Then there are the self-inflicted wounds: the firing and subsequent criminal charges brought against former "Q" host Jian Ghomeshi, and the outcry over paid speaking engagements by CBC journalists. Outside, even those who care about the CBC are appalled. Its critics - and there are many - say it's time to turn out the lights. Inside, morale has never been lower. All of this is taking place against the backdrop of a technological revolution that is devastating traditional media around the world.

Read the full story.

Monday, February 23, 2015

CBC Hopes to become a tenant

A shrinking CBC is looking to sell its outsized downtown flagship headquarters in order to cut costs.

But it’s not totally jumping ship — the public broadcaster hopes to stay on as a tenant.

As part of the 2012 federal cuts, the government called on the CBC to reduce its real estate holdings to cut costs. In response, the CBC pledged to cut 800,000 square feet by 2017, including reducing office space at Radio-Canada headquarters in Montreal.

The CBC did not anticipate having to sell its Toronto headquarters at the time. But that has changed.

Read the full story.

Friday, February 20, 2015

Exposed - CBC loses defamation suit

Bill Whatcott, Saskatchewan’s irrepressible crusader against homosexuality, has won his second court battle within the month as Judge R.W. Elson ordered the CBC to pay him $30,000 for defamation.

Late last week he won $30,000 from the CBC, Canada’s public broadcaster, for a TV news show that said he wanted to kill homosexuals. “I thought they would get off, or that I would only get $1. Their lawyer was that good,” Whatcott told LifeSiteNews via cell phone, as he distributed more flyers (and what he calls “Christian condoms”) at the University of Regina on Monday.

“It’s one thing to call me an a-hole,” said Whatcott. “Media outlets say that all the time though I don’t agree with them. But that’s not libellous. And if I say homosexuals are sinners, that’s free speech. But if I say all homosexuals want to sexually assault children, that’s libel. And when the CBC says I want to kill all homosexuals, that’s libel too.”

Read the full story.

PS - we are reporting on this story not to support Whatcott views but merely to report on yet another example of journalistic abuse by the CBC.

Thursday, February 19, 2015

Exposed - CBC employees hate conservative values

Stephen Harper tells Quebec radio station that plenty of Radio-Canada workers "hate" conservative values.

Prime Minister Stephen Harper says "a lot" of Radio-Canada employees "hate" conservative values.

Harper says those values that are loathed by many employees of CBC's French-language network are the same ones that he says are supported by a large number of Quebecers.

Harper made the comments during a French-language interview with Quebec City radio station FM93, conducted last Friday and aired today.

Read the full story.

CBC president Hubert Lacroix avoids details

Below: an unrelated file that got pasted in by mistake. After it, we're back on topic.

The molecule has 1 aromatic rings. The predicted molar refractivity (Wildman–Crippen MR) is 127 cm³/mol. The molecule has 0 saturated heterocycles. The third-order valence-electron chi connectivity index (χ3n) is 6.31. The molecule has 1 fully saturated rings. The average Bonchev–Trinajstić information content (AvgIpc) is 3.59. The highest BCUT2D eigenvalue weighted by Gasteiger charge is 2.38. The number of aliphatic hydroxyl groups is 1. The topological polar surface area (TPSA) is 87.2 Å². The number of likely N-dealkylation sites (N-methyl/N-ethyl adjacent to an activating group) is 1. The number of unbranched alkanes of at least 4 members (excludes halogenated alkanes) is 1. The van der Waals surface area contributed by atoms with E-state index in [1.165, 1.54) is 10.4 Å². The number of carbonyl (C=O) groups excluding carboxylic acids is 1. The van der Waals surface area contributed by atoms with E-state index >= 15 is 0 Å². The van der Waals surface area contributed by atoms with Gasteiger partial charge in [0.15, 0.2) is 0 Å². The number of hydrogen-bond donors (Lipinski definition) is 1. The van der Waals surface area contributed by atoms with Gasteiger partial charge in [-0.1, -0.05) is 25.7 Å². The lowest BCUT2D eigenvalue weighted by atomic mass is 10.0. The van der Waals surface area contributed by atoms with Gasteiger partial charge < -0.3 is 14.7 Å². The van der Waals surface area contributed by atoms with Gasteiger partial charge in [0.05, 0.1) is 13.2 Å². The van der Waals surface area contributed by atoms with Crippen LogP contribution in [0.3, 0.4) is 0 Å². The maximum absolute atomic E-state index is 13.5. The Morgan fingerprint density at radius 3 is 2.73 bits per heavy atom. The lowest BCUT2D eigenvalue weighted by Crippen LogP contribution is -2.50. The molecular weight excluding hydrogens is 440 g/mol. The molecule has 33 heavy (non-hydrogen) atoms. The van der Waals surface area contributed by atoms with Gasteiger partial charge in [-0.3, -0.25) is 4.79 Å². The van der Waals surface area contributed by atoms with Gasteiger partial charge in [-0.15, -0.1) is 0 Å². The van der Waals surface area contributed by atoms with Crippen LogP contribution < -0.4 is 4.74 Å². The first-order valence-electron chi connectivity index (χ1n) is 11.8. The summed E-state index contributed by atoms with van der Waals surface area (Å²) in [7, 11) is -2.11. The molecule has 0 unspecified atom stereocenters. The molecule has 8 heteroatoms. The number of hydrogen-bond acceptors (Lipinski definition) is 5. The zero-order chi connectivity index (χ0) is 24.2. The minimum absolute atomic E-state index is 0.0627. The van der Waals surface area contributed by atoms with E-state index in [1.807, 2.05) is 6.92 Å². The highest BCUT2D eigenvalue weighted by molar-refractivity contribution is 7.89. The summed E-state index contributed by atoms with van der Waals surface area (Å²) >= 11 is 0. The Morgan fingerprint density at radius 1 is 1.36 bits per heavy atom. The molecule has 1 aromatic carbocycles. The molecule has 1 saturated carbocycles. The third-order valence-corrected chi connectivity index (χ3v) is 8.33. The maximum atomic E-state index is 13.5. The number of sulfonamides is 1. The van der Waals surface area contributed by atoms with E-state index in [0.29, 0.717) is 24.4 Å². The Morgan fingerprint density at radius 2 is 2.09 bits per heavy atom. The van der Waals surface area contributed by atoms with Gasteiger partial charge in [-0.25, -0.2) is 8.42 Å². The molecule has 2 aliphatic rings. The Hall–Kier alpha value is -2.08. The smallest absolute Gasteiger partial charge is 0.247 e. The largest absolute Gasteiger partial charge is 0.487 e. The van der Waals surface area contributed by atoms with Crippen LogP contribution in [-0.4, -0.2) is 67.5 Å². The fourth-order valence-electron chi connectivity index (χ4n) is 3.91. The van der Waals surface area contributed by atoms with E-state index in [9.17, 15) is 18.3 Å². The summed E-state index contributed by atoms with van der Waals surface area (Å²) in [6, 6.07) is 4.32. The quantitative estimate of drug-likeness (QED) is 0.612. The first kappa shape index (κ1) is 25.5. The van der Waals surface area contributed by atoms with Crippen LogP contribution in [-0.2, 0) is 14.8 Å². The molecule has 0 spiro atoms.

The head of Canada’s public broadcaster defended his staff, their journalism and the culture inside the CBC Thursday during what was at times a tense atmosphere inside a Senate committee hearing.

CBC president Hubert Lacroix largely avoided providing details of the CBC probe underway into harassment allegations in the Jian Ghomeshi affair. Questions about this from senators were largely ruled out of order by the committee’s chairman though there were testy exchanges between senators and Lacroix.

The committee is studying the challenges facing the CBC in a changing media landscape.

Read the full story.

Wednesday, February 18, 2015

CBC President Hubert Lacroix to face Senate committee

The top three executives at CBC, including president Hubert Lacroix, will likely face sharp questions Tuesday from a Senate committee about the public broadcaster's plans for dealing with troubling behaviour from some employees.

Jian Ghomeshi's name is expected to come up as senators question Lacroix, Heather Conway, the head of English services, and Louis Lalonde, the head of French services. 

The executives may also be asked about Amanda Lang, who was recently at the centre of a controversy about speaking fees and conflict of-interest.

Read the full story.

Tuesday, February 17, 2015

Exposed - CBC credibility damaged

Here in Canada, hardly a week goes by without some kind of devastating media shock. The CBC’s most popular radio personality, Jian Ghomeshi, is off the air, facing serious criminal charges for sexual assault.

Business host Amanda Lang has been accused of conflicts of interest with firms she covers. She denies all wrongdoing but the controversy has further damaged the CBC’s credibility.

CBC commentator Rex Murphy has been accused of taking money from the oil industry for speeches, while he denies the science behind climate change. The National’s anchor, Peter Mansbridge, has been criticized for accepting money for public speaking.

Making the situation worse, the CBC’s senior managers fumbled the response to the burgeoning Ghomeshi scandal. The corporation’s top radio executive and its head of human resources were both suspended indefinitely for their mishandling of the egotistical star.